I was in the middle of eating some bib-guk-gui-tang Korean shit that Hog was making me try when a woman came in the front door. She just stood there looking at us like she might turn around and bolt, and when the door shut behind her, she jumped forward and looked back at it as though someone had just spanked her ass. I could tell she was a tattoo virgin, all jittery and confused-looking. I glanced at Hog, betting, “Rosary beads. Ankle.” He grinned, his mouth full of noodle slop. He mumbled something, but I couldn’t understand him. Anyway, he’d be wrong. Everyone was coming in wanting rosary beads these days.
The woman stood in the doorway, twisting her head at odd angles like a goddamn owl to see our designs on the walls, before walking up to the counter.
“Sure you’re in the right place?,” I asked. “This ain’t no nail salon.”
“Is Nate here?”
“Yeah,” I said, “what’s up?”
“Marion,” she said, reaching her hand over the counter. I took it and shook. “You came highly recommended by my niece, Janice. You tattooed a rose on her hip.”
She looked at me like she expected me to remember. Shit, if I could remember every rose I tattooed on some girl’s hip, I’d be in the Guinness World Records for the best fuckin’ memory.
“Oh, right,” I said. “The rose tat. Came out real pretty.” I gave her my best smile. “You want one, too?”
“Oh, no,” she said, pulling a piece of paper out of her purse and unfolding it on the counter, leaning in so close that I could see the goddamn pores in her nose. “I have kind of a different thing going on.”
After reconstructive surgery two years ago, I had briefly considered getting the areola tattoos that Dr. Lyon suggested. He told me that a lot of women found it comforting to have the tattoos, that tattoos make them feel as though they have nipples without having to undergo more surgeries. My husband, Roy, encouraged me to at least call the medical specialists Dr. Lyon had recommended for such a thing. I thought the whole concept was foolish.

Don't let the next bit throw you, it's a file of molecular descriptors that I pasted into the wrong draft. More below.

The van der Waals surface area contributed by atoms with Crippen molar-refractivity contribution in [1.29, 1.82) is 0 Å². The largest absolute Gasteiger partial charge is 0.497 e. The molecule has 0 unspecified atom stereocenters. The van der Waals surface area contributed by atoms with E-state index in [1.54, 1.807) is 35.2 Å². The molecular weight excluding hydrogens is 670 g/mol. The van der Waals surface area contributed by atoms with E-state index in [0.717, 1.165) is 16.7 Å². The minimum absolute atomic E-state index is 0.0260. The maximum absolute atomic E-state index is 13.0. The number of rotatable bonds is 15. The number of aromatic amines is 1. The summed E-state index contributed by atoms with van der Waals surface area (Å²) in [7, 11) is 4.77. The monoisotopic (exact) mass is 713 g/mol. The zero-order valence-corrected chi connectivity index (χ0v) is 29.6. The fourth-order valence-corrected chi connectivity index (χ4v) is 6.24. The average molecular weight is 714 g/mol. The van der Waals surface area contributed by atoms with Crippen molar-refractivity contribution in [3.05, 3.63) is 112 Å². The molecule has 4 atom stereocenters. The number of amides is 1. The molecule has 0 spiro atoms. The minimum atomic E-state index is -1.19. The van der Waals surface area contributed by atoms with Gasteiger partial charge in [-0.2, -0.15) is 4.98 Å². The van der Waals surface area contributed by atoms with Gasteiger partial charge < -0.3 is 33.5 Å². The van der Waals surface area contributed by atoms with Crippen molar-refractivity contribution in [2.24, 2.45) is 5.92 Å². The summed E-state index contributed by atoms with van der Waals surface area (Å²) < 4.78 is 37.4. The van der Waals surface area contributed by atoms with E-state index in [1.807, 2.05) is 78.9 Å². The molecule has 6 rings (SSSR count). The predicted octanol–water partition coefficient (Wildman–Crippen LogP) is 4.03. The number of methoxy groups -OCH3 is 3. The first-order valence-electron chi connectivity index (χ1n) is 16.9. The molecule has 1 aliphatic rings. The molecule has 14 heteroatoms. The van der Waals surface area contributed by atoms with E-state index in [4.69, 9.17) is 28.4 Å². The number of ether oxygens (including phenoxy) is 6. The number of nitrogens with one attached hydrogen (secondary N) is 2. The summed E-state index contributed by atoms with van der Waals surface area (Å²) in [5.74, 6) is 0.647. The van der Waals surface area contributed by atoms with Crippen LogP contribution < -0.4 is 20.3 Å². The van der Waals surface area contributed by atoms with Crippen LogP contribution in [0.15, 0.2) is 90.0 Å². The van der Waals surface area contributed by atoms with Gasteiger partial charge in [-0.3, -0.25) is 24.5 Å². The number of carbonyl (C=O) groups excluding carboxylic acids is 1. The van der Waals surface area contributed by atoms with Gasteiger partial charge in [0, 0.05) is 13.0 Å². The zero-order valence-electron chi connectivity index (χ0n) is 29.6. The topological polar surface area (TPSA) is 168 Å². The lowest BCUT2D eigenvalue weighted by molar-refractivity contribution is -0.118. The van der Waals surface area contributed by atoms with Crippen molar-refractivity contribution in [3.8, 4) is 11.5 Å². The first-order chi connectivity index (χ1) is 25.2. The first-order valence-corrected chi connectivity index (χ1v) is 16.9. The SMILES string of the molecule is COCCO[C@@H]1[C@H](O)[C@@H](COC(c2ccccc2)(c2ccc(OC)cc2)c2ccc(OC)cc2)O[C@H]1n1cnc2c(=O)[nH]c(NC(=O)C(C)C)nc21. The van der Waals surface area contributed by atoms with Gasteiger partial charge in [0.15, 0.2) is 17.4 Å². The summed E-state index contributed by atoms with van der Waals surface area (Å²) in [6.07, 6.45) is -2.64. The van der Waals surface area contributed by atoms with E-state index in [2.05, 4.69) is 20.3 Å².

One night, while I was cleaning the kitchen, Roy, who was at a business conference in Michigan he’d been in charge of directing and so couldn’t miss, especially with all the other time he’d been forced to take off, had asked over the phone, “You think having nipples again would, you know, help?” Looking back, I realize cleaning the kitchen was something I did quite often, almost obsessively, as if one person could make much of a mess, especially when she’s in the middle of chemo and eating meal portions the size of a golf ball.
“Help who?,” I asked, coolly. “Me? Or you?”
“Oh, come on. I just don’t see what’s so wrong with them, is all.”
“What’s wrong with them?” I laughed forcefully, crazily, surprising even myself. “Let’s see. To begin with, they’d look different, probably look nothing like mine.” I yanked open the refrigerator door. Put the bottle of homemade plum vinaigrette back on the shelf. Slammed it shut. “And,” I added, “they’d never have any sensation. They’d be flat on my breasts. They wouldn’t harden when I’m cold or aroused or feel sensitive when I’m menstruating.”
“They wouldn’t be real, for God’s sake. It’s absurd. I’m not doing it.”
“All right. Okay.”
“I just think you need to start being honest with yourself. I think you’re even more repulsed by my breasts than I am. Isn’t that true? Isn’t that right, Roy?” I paced the tile in the kitchen, returning a clean bowl to the cabinet, folding the water-crackers box top in on itself.
“Hey, I really just don’t want to go there tonight, okay? You’re being unfair. To me. All right?” Then immediately after, “I’m sorry, I’ve had a long day.”
I ran my hand over my peach-fuzzed skull. “Long day, huh? Well, I’m so sorry to hear that. I mean, I’ve had an easy time back at home, you know, fighting for my life and all.”
“I’m sorry I’m not there. You know I am. I’ll be home in two days.”
My legs felt weak, and I gave in and sank to the floor. In front of me, the dishwasher sighed and the “clean” light blinked on. “I’m tired,” I said.
“Why? I thought fighting for your life was a breeze.”
I smiled faintly. “I’ll call you tomorrow after chemo,” I said, and hung up. Then, wrapping my arms around my legs and cradling my mostly bald head in the neat V my knees made, I cried until all I could think of was sleep.
Roy’s answer to my question about getting this done was, “I’m not going there again. Your body, your decision.” I thought about asking our son, Tim. When he was eighteen, he’d gotten a four-leaf clover the size of a quarter on his shoulder. He’d made it clear that he regretted ever getting it done. I knew what Tim would tell me.
But Christine, the intern at the William J. Clinton Presidential Library, where I work, had gotten a copy of her one-year-old daughter’s inked handprint tattooed on her wrist, and I knew she hadn’t once regretted it.